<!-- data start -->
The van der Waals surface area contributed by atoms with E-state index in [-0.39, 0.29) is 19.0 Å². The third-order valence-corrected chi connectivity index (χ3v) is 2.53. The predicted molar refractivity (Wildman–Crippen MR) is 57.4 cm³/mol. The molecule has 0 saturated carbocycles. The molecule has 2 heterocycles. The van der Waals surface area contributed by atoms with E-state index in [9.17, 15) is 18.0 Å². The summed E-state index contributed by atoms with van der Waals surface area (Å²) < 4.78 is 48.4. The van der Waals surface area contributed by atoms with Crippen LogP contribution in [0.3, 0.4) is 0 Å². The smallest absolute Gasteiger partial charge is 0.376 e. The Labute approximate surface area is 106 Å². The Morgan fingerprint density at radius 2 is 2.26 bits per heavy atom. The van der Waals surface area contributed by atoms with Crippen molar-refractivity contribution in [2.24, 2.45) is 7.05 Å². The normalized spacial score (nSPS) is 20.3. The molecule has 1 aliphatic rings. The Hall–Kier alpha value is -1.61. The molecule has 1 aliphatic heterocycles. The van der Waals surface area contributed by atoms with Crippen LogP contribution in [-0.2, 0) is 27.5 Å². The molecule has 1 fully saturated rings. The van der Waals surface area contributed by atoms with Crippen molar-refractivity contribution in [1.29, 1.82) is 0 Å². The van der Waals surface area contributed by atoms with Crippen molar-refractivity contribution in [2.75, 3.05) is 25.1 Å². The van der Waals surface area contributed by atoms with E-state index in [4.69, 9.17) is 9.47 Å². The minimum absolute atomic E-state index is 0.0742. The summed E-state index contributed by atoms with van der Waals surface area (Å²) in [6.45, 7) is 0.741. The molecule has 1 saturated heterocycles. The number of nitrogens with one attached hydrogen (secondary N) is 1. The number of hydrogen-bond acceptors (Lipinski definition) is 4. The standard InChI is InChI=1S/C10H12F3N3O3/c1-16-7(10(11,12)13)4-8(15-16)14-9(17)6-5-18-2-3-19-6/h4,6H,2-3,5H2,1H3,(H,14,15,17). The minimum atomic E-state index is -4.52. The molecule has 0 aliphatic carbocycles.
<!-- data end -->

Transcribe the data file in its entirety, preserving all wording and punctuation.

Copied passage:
The van der Waals surface area contributed by atoms with E-state index in [-0.39, 0.29) is 19.0 Å². The third-order valence-corrected chi connectivity index (χ3v) is 2.53. The predicted molar refractivity (Wildman–Crippen MR) is 57.4 cm³/mol. The molecule has 0 saturated carbocycles. The molecule has 2 heterocycles. The van der Waals surface area contributed by atoms with E-state index in [9.17, 15) is 18.0 Å². The summed E-state index contributed by atoms with van der Waals surface area (Å²) < 4.78 is 48.4. The van der Waals surface area contributed by atoms with Crippen LogP contribution in [0.3, 0.4) is 0 Å². The smallest absolute Gasteiger partial charge is 0.376 e. The Labute approximate surface area is 106 Å². The Morgan fingerprint density at radius 2 is 2.26 bits per heavy atom. The van der Waals surface area contributed by atoms with Crippen molar-refractivity contribution in [2.24, 2.45) is 7.05 Å². The normalized spacial score (nSPS) is 20.3. The molecule has 1 aliphatic rings. The Hall–Kier alpha value is -1.61. The molecule has 1 aliphatic heterocycles. The van der Waals surface area contributed by atoms with Crippen LogP contribution in [-0.2, 0) is 27.5 Å². The molecule has 1 fully saturated rings. The van der Waals surface area contributed by atoms with Crippen molar-refractivity contribution in [1.29, 1.82) is 0 Å². The van der Waals surface area contributed by atoms with Crippen molar-refractivity contribution in [2.75, 3.05) is 25.1 Å². The van der Waals surface area contributed by atoms with E-state index in [4.69, 9.17) is 9.47 Å². The minimum absolute atomic E-state index is 0.0742. The summed E-state index contributed by atoms with van der Waals surface area (Å²) in [6.45, 7) is 0.741. The molecule has 1 saturated heterocycles. The number of nitrogens with one attached hydrogen (secondary N) is 1. The number of hydrogen-bond acceptors (Lipinski definition) is 4. The standard InChI is InChI=1S/C10H12F3N3O3/c1-16-7(10(11,12)13)4-8(15-16)14-9(17)6-5-18-2-3-19-6/h4,6H,2-3,5H2,1H3,(H,14,15,17). The minimum atomic E-state index is -4.52. The molecule has 0 aliphatic carbocycles.